During the summer of 2017 I worked as the Location Manager on a feature film entitled “The Man Who Killed Hitler and then The Bigfoot.” The film stars Sam Elliott and Aidan Turner.
We filmed entirely in Western Mass, mostly in and around Montague. The writer/director Bob Kryzkowski is a Turners Falls native and had essentially been scouting it for years. He had a solid idea for most of the key locations but needed help locking them down and filling in some gaps.
We managed to fake 5 countries and two time periods with all but one location being within 30 minutes of Turners Falls. It was definitely one of the most ambitious films I’ve worked on considering the budget and number of locations. It wouldn’t have been possible without the assistance of local residents, businesses and governments.
I’ve put together a few photos I took while scouting for locations and a few behind the scenes shots as well. I only took photos of a few of the locations since I was doing actual work most of the time. I separated the images according to location with some grouped together. They are loosely in the order we shot them in order to minimize spoilers. However you should see the movie before reading this.
The film is available to view on Hulu and purchase or rent from other places. You should definitely watch it before looking at these photos.
Be warned that the embedded photo galleries from flickr are a little wonky. If you don’t see them try refreshing the page.
We started production with one of the most ambitious locations, known in the script as the “Hot Zone.” Originally the director had scouted the Turners Falls Airport but we ended up somewhere more interesting. While on their way back from lunch the director and cinematographer spotted the inflated dome of Indoor Action Sports in the distance.
Cemeteries are usually a pain to secure. The director had chosen this cemetery before I got hired. It looked dicey when we found out it wasn’t a town cemetery but thankfully the private organization was cool. We arranged for a grave to be dug away from actual graves and spent two long nights there.
One of the longest sequences of the movie is when Sam Elliott’s character searches for the Bigfoot. In the script he travels around the Canadian wilderness. We combined several locations to get the variety of settings we needed. Then our amazing special effects team worked their movie magic.
Most of the film was shot at a variety of locations around downtown Turners Falls, a village within the town of Montague. I don’t have many photos of the filming because I was usually off set dealing with other things. The citizens and businesses could not have been more cooperative. This was the first major film production in town and things went very smoothly.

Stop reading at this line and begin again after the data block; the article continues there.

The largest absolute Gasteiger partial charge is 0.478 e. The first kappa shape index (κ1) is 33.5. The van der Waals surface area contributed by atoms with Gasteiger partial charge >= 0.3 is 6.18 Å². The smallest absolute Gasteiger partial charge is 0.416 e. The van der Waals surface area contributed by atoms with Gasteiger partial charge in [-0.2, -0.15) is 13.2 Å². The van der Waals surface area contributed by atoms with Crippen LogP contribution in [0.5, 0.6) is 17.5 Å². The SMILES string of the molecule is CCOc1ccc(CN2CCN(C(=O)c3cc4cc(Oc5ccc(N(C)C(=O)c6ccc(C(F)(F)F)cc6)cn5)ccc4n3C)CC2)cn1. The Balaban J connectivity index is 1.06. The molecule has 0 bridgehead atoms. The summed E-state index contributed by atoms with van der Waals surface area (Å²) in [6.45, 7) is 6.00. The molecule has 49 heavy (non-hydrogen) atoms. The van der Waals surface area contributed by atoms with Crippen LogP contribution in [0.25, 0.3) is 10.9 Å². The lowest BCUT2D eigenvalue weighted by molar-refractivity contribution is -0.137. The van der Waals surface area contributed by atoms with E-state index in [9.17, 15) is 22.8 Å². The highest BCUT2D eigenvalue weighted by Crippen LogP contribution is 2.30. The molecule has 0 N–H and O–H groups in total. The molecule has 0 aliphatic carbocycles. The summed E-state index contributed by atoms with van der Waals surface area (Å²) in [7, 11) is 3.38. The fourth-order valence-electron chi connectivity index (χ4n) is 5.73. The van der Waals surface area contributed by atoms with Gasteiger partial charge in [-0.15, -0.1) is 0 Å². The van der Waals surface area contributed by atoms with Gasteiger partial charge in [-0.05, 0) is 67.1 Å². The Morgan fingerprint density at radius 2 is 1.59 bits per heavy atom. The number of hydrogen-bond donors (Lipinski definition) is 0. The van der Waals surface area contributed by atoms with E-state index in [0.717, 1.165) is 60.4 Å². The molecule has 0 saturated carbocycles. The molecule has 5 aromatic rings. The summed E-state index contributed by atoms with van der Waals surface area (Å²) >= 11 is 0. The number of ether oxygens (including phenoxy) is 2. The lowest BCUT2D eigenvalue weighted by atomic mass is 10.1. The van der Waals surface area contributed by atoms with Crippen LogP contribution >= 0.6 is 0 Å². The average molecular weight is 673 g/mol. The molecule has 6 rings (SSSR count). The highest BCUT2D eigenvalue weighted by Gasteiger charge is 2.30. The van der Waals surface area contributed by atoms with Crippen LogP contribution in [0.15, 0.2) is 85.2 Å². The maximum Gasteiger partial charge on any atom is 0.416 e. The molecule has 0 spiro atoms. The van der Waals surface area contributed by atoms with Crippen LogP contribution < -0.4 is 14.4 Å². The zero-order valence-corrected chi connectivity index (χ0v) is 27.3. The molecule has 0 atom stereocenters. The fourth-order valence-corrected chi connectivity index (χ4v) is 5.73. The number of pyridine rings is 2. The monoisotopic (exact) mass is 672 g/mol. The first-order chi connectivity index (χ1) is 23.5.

One of the locations in Turners Falls was the historic Shea Theater. The theater is owned by the town of Montague and managed by a non profit. Not only did they provide us a great filming location but they also helped with holding and catering space while filming around town. Many of the audience members and children on stage in the film were local residents.
Some of the most complicated locations ended up with the least screen time. The montage of young Barr, played by Aidan Turner traversing Europe during the war consisted of 5 locations and required several days of filming. The scenes required a dog, a boat, a truck full of chickens, a box car, lots of porta-potties and closing roads with the help of most of the Montague Police Department. In the end the results made up only a few minutes of the movie.
The location I was most responsible for finding was “Hitler’s Castle.” There aren’t a lot of “castles” near Montague but there are some beautiful “cottages” in the Berkshires. For our one location outside of Franklin County we moved out to Lenox to film at the amazing Ventfort Hall aka The Museum of the Gilded Age. I had scouted it briefly years back and knew of it from the movie The Cider House Rules. It was a dream location. The folks that run the museum could not have been friendlier or more accommodating. We spent two days there and made the most of everything the house had to offer. To learn more about the house check out their website or just go for a visit.
Our final “day” of shooting took place overnight at the Great Falls Discovery Center. Normally the space is used as an art gallery and for events. Because of our schedule there was no way to film in an actual restaurant so we made one instead. It ended up working out great and they even let us hang out to celebrate after wrap. Of course the Locations Department (both of us) cleaned up afterwards.
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